Anyway, after eating bulalo, we were in the condition to have some dessert so that’s when we went to the Puzzle Mansion. We had to walk just a little bit from Green ATS Bulalohan to get to the corner where you take the tricycle to Puzzle Mansion from. A tricycle and (very) short jeepney ride later, we were at the Puzzle Mansion. It costs P100 each to see the gallery/museum, so we just went straight to the restaurant. It’s not that I’m not interested in puzzles, I just really really wanted to try the coconut cream pie at this point. 😛
R and I tried a slice each first. It’s P50 per slice and P350 a box (8 slices). And we had iced coffee, too. Iced coffee isn’t in the menu, but you can request to have the brewed coffee served iced. The people in the restaurant were really nice. 🙂 And the coffee was really good, too. 🙂 And the main event? Really, really, really good. 😀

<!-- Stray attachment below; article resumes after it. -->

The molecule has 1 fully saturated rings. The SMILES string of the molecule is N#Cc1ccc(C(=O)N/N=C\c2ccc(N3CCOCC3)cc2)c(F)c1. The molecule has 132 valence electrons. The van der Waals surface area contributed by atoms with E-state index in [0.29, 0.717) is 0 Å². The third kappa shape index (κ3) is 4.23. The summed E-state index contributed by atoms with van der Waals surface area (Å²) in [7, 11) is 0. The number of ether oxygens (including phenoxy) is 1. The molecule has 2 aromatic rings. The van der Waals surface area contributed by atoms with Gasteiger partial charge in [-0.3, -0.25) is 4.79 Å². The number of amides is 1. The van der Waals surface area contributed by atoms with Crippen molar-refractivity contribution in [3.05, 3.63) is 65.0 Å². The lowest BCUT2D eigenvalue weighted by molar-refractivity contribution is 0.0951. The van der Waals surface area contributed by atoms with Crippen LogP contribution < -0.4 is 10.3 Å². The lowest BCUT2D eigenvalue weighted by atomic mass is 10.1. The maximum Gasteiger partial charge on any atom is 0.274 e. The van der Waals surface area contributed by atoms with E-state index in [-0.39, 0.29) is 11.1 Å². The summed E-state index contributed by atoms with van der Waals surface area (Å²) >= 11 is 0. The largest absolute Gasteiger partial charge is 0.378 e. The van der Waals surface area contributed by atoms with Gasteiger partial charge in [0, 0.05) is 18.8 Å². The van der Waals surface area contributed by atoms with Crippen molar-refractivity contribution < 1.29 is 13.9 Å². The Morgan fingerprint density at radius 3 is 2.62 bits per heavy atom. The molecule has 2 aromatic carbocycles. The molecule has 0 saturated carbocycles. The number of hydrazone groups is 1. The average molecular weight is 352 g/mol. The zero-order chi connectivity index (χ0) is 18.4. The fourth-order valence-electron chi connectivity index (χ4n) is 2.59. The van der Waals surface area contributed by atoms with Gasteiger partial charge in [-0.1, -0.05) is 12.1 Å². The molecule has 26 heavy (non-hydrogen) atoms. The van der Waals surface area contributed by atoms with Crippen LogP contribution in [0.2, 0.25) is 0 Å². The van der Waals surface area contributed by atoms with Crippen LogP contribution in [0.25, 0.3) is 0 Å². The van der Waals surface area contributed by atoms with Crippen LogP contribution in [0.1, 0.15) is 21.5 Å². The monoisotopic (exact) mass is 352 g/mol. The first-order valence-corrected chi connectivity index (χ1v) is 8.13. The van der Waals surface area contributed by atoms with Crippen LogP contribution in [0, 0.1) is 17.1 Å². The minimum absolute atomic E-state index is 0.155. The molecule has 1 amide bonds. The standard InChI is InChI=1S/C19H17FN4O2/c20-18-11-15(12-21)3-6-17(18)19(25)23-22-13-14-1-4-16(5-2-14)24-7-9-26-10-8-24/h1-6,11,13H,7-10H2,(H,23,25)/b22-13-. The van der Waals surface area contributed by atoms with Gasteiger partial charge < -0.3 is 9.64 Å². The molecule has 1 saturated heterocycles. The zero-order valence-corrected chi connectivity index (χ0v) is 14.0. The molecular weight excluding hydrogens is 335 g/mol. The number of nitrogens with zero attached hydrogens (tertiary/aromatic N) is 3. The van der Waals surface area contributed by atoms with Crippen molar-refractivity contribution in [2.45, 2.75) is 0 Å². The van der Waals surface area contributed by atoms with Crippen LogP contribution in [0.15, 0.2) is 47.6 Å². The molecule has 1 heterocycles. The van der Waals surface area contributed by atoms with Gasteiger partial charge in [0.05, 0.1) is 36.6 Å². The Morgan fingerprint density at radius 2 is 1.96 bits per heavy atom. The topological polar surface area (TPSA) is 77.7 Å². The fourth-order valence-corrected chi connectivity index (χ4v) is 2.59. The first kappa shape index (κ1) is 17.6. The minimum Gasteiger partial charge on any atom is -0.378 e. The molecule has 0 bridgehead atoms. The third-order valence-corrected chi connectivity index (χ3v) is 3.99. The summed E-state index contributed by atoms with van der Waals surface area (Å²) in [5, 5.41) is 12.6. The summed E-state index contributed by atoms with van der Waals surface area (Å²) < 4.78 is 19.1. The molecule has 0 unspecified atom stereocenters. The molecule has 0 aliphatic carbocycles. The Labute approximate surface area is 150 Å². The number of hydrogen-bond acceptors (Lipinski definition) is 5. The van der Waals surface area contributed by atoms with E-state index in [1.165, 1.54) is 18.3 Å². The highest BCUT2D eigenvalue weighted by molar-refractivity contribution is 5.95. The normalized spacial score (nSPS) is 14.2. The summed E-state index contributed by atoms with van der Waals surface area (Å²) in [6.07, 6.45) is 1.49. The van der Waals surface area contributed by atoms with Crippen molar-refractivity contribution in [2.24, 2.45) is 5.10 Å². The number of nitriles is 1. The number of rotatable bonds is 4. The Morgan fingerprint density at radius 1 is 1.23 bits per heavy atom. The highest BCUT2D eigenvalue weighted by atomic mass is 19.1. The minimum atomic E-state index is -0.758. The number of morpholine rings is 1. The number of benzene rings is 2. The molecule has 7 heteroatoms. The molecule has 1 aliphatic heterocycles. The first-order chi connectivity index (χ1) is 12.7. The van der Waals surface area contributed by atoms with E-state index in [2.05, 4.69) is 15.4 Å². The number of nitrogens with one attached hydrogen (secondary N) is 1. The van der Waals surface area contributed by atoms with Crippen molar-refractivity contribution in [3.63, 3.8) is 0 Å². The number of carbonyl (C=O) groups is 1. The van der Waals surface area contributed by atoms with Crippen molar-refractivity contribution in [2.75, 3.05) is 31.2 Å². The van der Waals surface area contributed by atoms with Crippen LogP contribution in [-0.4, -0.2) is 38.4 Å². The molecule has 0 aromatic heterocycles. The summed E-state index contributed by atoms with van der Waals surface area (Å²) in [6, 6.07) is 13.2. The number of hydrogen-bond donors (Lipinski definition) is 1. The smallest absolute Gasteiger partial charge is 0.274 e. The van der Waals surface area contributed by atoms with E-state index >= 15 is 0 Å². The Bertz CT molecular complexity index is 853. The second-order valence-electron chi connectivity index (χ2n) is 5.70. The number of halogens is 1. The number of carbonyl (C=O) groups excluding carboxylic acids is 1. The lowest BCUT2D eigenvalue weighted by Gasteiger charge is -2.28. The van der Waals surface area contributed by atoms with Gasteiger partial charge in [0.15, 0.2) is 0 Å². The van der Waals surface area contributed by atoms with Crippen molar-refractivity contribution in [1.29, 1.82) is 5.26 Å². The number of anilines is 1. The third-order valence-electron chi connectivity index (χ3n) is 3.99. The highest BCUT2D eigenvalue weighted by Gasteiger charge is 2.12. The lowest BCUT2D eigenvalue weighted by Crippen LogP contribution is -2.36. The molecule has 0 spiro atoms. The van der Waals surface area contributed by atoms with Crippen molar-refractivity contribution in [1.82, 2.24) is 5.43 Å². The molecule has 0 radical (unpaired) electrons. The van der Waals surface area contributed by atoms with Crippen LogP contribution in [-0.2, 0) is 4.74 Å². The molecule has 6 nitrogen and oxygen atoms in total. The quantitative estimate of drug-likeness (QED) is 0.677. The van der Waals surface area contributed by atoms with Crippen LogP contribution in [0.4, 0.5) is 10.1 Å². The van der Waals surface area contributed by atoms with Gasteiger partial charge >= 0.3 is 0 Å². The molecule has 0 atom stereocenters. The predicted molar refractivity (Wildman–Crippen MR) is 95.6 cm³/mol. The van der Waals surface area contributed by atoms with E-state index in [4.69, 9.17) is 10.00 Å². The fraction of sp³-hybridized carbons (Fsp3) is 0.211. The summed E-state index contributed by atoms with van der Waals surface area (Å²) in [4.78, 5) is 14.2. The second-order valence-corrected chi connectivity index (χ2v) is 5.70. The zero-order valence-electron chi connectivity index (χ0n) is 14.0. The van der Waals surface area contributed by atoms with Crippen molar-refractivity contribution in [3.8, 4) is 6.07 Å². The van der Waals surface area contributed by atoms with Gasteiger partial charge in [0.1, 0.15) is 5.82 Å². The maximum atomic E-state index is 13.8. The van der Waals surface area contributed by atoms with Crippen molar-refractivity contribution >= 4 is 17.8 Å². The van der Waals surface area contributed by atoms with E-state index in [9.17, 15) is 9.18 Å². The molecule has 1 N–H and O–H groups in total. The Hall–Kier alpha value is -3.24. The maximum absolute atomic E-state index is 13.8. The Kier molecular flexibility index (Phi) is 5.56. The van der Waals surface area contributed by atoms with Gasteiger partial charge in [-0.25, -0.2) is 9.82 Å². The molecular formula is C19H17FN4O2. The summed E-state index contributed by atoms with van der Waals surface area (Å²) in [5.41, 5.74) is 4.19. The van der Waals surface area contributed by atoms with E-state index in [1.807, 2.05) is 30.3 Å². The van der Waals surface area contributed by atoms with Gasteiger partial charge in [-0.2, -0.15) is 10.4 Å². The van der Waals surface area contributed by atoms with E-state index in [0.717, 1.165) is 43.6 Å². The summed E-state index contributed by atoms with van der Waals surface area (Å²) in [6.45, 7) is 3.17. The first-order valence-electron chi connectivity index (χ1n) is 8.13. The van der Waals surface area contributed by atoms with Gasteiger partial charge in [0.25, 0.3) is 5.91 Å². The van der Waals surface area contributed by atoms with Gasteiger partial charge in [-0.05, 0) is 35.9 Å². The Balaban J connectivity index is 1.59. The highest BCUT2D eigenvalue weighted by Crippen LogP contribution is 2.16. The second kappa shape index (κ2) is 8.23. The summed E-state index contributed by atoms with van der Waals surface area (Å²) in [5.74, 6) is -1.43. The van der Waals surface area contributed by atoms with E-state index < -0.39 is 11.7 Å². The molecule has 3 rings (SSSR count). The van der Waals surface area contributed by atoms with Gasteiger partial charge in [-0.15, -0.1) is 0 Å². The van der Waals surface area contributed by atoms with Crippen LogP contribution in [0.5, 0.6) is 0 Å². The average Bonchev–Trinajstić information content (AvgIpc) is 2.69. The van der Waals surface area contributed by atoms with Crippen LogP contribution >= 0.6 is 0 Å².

My craving, nay curiosity, was satisfied. The coconut cream pie isn’t just delicious, it’s also quite different from anything I’ve tasted. I do have to say this, though: It’s not the best buko pie ever, because it’s not buko pie! Simple as that!
I’m not even sure if it can be called a pie in the first place because by definition, a pie is “a food that consists of meat, vegetables, or fruit cooked inside a case of pastry or below a layer of it.” Inside or below, it clearly states, and the fruit in this case is above a layer of pastry (crust) and below a layer of cream. As well, pies are traditionally hot, and this must be served cold. If you were going to compare it to something, I’d say it should be compared to cheesecake. Or, fine, key lime pie. Except that those are tart, and this is sweet and creamy.
Well, semantics has always been a tricky thing. But I still think “best buko pie” is such a misrepresentation of this. Either way, it tastes great, and I’d say worth the trip!